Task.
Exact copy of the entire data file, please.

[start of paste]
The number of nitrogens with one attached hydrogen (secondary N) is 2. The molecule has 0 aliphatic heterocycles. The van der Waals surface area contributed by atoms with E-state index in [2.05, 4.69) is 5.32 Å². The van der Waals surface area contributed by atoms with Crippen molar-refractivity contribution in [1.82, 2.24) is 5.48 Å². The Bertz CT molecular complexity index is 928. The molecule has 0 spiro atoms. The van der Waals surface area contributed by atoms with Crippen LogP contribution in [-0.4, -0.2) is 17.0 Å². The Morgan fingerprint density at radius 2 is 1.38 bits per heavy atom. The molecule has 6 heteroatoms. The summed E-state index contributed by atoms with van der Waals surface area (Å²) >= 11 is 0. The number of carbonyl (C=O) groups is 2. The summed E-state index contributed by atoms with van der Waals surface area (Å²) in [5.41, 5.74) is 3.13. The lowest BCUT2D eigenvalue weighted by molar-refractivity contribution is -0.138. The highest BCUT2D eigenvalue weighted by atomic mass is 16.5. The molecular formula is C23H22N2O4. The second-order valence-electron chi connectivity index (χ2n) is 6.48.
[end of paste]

The number of nitrogens with one attached hydrogen (secondary N) is 2. The molecule has 0 aliphatic heterocycles. The van der Waals surface area contributed by atoms with E-state index in [2.05, 4.69) is 5.32 Å². The van der Waals surface area contributed by atoms with Crippen molar-refractivity contribution in [1.82, 2.24) is 5.48 Å². The Bertz CT molecular complexity index is 928. The molecule has 0 spiro atoms. The van der Waals surface area contributed by atoms with Crippen LogP contribution in [-0.4, -0.2) is 17.0 Å². The Morgan fingerprint density at radius 2 is 1.38 bits per heavy atom. The molecule has 6 heteroatoms. The summed E-state index contributed by atoms with van der Waals surface area (Å²) >= 11 is 0. The number of carbonyl (C=O) groups is 2. The summed E-state index contributed by atoms with van der Waals surface area (Å²) in [5.41, 5.74) is 3.13. The lowest BCUT2D eigenvalue weighted by molar-refractivity contribution is -0.138. The highest BCUT2D eigenvalue weighted by atomic mass is 16.5. The molecular formula is C23H22N2O4. The second-order valence-electron chi connectivity index (χ2n) is 6.48.